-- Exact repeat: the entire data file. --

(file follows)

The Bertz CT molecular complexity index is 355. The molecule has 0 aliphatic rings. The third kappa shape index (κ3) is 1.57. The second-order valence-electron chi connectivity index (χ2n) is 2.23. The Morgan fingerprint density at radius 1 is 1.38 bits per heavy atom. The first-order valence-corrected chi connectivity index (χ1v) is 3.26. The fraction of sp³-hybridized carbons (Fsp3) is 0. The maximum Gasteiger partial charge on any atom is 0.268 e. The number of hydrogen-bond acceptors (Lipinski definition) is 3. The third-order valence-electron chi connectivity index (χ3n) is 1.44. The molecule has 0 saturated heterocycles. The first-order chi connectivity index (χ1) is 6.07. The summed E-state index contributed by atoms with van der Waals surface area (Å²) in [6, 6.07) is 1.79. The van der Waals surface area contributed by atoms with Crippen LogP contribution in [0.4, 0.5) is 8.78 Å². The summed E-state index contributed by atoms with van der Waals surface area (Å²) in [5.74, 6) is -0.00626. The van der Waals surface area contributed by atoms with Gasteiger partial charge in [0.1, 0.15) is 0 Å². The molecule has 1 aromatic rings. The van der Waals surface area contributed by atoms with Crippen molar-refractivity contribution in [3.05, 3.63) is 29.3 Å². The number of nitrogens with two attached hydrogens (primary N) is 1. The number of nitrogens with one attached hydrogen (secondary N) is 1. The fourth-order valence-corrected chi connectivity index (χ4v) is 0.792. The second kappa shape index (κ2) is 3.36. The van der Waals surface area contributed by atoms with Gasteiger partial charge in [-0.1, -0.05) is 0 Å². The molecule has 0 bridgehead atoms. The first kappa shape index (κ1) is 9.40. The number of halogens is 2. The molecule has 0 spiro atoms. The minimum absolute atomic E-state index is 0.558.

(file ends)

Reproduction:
The Bertz CT molecular complexity index is 355. The molecule has 0 aliphatic rings. The third kappa shape index (κ3) is 1.57. The second-order valence-electron chi connectivity index (χ2n) is 2.23. The Morgan fingerprint density at radius 1 is 1.38 bits per heavy atom. The first-order valence-corrected chi connectivity index (χ1v) is 3.26. The fraction of sp³-hybridized carbons (Fsp3) is 0. The maximum Gasteiger partial charge on any atom is 0.268 e. The number of hydrogen-bond acceptors (Lipinski definition) is 3. The third-order valence-electron chi connectivity index (χ3n) is 1.44. The molecule has 0 saturated heterocycles. The first-order chi connectivity index (χ1) is 6.07. The summed E-state index contributed by atoms with van der Waals surface area (Å²) in [6, 6.07) is 1.79. The van der Waals surface area contributed by atoms with Crippen LogP contribution in [0.4, 0.5) is 8.78 Å². The summed E-state index contributed by atoms with van der Waals surface area (Å²) in [5.74, 6) is -0.00626. The van der Waals surface area contributed by atoms with Gasteiger partial charge in [0.1, 0.15) is 0 Å². The molecule has 1 aromatic rings. The van der Waals surface area contributed by atoms with Crippen molar-refractivity contribution in [3.05, 3.63) is 29.3 Å². The number of nitrogens with two attached hydrogens (primary N) is 1. The number of nitrogens with one attached hydrogen (secondary N) is 1. The fourth-order valence-corrected chi connectivity index (χ4v) is 0.792. The second kappa shape index (κ2) is 3.36. The van der Waals surface area contributed by atoms with Gasteiger partial charge in [-0.1, -0.05) is 0 Å². The molecule has 0 bridgehead atoms. The first kappa shape index (κ1) is 9.40. The number of halogens is 2. The molecule has 0 spiro atoms. The minimum absolute atomic E-state index is 0.558.